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Chapter 11 concludes with a sentimental historical interlude, and in turn, addresses the theme of retension. As the men approach Magna Charta Island, Jerome imagines what it would have been like to be a peasant when King John was forced to sign the Magna Carta in 1215. To a certain extent, this passage tips Jerome’s political hand. It is notable that despite his middle-class background (and his patronizing attitude toward ‘Arrys and ‘Arriets in the previous chapters), he identifies with the peasants rather than the bourgeoisie or the nobles. His positive description of the Magna Carta as “the great cornerstone in England’s temple of liberty” also hints at Jerome’s populist sentiments.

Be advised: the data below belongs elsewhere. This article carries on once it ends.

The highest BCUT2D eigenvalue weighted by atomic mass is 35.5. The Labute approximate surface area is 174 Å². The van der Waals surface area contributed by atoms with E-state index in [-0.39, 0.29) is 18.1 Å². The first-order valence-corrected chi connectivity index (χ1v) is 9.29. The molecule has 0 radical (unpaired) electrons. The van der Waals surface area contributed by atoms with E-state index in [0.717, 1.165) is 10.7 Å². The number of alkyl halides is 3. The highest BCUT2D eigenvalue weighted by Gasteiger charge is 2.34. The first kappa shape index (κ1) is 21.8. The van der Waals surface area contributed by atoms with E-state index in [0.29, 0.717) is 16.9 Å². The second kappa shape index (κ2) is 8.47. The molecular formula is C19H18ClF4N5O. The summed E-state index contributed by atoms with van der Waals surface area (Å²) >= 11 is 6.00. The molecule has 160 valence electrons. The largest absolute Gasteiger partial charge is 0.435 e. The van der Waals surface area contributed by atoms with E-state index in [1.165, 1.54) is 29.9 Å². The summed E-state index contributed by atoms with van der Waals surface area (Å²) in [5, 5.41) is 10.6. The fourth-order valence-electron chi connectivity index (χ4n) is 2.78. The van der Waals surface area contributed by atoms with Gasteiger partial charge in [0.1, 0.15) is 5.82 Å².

Much of Jerome’s satire targets pretension, especially the pretensions of the middle and upper classes. His treatment of pretension is similar to his treatment of hypocrisy, and the two themes are themselves closely related. Pretension has more to do with how people present themselves to the world. One of the most scathing sequences in the novel comes when Jerome skewers the pretensions of J. and his friends, who discuss philosophy and pretend to speak German in an effort to be ‘high-class.’ In this passage, Jerome is not mocking the activities, but rather the fact that they are pursuing them not out of genuine interest, but rather in hopes of bolstering their reputations among their friends. Overall, Jerome presents a world of people who develop illusions about themselves that are easily punctured if they are closely examined.
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